Wightman Groupgroup

Neuroscience and Analytical Chemistry at the University of North Carolina at Chapel Hill

Feb 2012 cover of Biological Psychiatry

The Wightman Group develops and utilizes fast-scan cyclic voltammetric (FSCV) methods to monitor sub-second neurotransmission events in the brain. Very small microelectrodes coupled to rapid electrochemical monitoring enable spatially- and temporally-resolved measurements of phasic neurotransmitter release in tissue slice preparations, anaesthetized animals, and freely-moving, behaving animals.

Using methods developed by our group, we are able to monitor changes in the concentrations of dopamine, norepinephrine, serotonin, oxygen, and other electroactive neurochemicals in response to pharmacological manipulation, electrical stimulation and even environmental stimuli.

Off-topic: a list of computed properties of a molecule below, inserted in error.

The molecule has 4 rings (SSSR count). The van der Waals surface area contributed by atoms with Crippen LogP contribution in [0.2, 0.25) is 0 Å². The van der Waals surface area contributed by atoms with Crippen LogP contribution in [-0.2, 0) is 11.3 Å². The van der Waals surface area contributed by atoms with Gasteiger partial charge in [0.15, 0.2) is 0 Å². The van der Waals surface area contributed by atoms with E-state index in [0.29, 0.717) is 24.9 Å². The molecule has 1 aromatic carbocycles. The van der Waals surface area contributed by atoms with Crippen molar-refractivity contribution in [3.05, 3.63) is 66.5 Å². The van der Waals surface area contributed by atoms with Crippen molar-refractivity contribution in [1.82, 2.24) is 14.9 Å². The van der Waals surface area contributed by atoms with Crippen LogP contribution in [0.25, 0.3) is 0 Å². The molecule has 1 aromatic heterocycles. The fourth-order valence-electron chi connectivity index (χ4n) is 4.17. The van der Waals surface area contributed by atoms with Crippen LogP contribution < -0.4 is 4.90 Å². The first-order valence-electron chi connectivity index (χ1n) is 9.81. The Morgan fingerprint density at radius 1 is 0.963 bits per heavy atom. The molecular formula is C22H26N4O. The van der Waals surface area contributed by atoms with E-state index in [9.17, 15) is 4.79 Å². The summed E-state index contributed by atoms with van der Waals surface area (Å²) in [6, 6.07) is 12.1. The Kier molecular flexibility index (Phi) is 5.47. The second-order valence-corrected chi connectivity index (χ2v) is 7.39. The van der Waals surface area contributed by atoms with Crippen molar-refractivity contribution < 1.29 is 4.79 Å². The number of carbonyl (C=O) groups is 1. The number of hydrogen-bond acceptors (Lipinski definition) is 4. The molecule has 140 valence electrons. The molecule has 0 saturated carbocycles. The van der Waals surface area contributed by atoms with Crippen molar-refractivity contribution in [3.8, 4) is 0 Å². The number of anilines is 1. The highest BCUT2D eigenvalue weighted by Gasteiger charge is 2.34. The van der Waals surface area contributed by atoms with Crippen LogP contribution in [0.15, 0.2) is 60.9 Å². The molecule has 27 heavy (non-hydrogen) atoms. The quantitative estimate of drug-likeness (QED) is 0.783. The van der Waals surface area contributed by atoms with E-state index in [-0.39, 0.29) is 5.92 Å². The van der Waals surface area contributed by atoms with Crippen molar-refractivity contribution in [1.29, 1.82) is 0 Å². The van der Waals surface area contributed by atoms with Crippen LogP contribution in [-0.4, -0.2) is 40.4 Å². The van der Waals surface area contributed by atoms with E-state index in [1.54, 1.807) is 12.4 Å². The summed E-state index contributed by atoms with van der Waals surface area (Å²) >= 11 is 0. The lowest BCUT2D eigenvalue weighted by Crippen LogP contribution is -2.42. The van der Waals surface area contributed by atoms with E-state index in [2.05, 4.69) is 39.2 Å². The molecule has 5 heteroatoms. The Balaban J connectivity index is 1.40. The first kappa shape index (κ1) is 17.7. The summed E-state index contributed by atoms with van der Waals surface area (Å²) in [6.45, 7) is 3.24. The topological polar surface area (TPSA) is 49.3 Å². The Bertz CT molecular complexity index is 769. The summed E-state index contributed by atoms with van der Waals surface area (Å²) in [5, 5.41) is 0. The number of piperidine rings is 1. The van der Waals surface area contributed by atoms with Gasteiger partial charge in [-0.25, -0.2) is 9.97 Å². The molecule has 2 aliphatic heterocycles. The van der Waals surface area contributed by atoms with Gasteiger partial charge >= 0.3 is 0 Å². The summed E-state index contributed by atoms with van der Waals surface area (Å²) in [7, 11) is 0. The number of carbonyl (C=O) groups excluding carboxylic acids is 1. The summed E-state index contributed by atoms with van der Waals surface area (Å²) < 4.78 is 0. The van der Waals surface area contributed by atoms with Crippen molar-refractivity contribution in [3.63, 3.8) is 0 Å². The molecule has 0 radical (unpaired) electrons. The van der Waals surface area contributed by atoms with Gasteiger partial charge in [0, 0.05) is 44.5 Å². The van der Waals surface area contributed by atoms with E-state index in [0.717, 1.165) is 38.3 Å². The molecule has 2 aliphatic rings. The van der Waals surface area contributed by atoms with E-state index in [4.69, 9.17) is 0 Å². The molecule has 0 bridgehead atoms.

CEnewes(Left) Stimulated release of dopamine in vivo. The upper trace shows an increase in dopamine (shown on the color plot in green) and the lower shows a basic pH shift (shown in blue). The signals can be separated using principal component regression, a technique developed in our lab.

 


 

 

 

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